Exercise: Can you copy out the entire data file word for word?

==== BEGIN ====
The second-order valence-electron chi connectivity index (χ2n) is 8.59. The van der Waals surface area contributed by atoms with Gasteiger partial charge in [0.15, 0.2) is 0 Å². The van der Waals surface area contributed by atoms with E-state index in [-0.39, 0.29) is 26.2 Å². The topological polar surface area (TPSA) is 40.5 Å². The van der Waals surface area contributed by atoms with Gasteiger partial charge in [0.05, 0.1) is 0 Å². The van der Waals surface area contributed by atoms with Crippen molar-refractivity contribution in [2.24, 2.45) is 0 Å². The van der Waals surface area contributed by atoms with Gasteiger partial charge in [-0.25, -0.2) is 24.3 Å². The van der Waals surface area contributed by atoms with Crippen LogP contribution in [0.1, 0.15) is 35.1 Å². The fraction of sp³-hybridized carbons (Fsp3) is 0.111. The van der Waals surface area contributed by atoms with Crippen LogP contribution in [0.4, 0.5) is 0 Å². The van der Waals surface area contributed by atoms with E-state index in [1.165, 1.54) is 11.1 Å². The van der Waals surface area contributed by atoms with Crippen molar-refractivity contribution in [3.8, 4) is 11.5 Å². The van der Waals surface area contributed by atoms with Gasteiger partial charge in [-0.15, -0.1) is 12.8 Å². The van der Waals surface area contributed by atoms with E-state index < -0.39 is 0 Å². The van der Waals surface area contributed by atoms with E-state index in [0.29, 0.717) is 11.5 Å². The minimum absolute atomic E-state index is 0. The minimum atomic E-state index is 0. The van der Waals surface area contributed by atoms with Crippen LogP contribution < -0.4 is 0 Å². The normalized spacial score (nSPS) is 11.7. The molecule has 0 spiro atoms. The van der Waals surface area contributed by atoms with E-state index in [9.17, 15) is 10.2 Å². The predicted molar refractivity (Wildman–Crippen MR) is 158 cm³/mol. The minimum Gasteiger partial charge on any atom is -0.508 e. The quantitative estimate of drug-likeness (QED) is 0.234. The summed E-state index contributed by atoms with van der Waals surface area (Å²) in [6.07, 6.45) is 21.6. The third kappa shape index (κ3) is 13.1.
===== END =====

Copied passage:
The second-order valence-electron chi connectivity index (χ2n) is 8.59. The van der Waals surface area contributed by atoms with Gasteiger partial charge in [0.15, 0.2) is 0 Å². The van der Waals surface area contributed by atoms with E-state index in [-0.39, 0.29) is 26.2 Å². The topological polar surface area (TPSA) is 40.5 Å². The van der Waals surface area contributed by atoms with Gasteiger partial charge in [0.05, 0.1) is 0 Å². The van der Waals surface area contributed by atoms with Crippen molar-refractivity contribution in [2.24, 2.45) is 0 Å². The van der Waals surface area contributed by atoms with Gasteiger partial charge in [-0.25, -0.2) is 24.3 Å². The van der Waals surface area contributed by atoms with Crippen LogP contribution in [0.1, 0.15) is 35.1 Å². The fraction of sp³-hybridized carbons (Fsp3) is 0.111. The van der Waals surface area contributed by atoms with Crippen LogP contribution in [0.4, 0.5) is 0 Å². The van der Waals surface area contributed by atoms with E-state index in [1.165, 1.54) is 11.1 Å². The van der Waals surface area contributed by atoms with Crippen molar-refractivity contribution in [3.8, 4) is 11.5 Å². The van der Waals surface area contributed by atoms with Gasteiger partial charge in [-0.15, -0.1) is 12.8 Å². The van der Waals surface area contributed by atoms with E-state index < -0.39 is 0 Å². The van der Waals surface area contributed by atoms with E-state index in [0.29, 0.717) is 11.5 Å². The minimum absolute atomic E-state index is 0. The minimum atomic E-state index is 0. The van der Waals surface area contributed by atoms with Crippen LogP contribution < -0.4 is 0 Å². The normalized spacial score (nSPS) is 11.7. The molecule has 0 spiro atoms. The van der Waals surface area contributed by atoms with E-state index in [9.17, 15) is 10.2 Å². The predicted molar refractivity (Wildman–Crippen MR) is 158 cm³/mol. The minimum Gasteiger partial charge on any atom is -0.508 e. The quantitative estimate of drug-likeness (QED) is 0.234. The summed E-state index contributed by atoms with van der Waals surface area (Å²) in [6.07, 6.45) is 21.6. The third kappa shape index (κ3) is 13.1.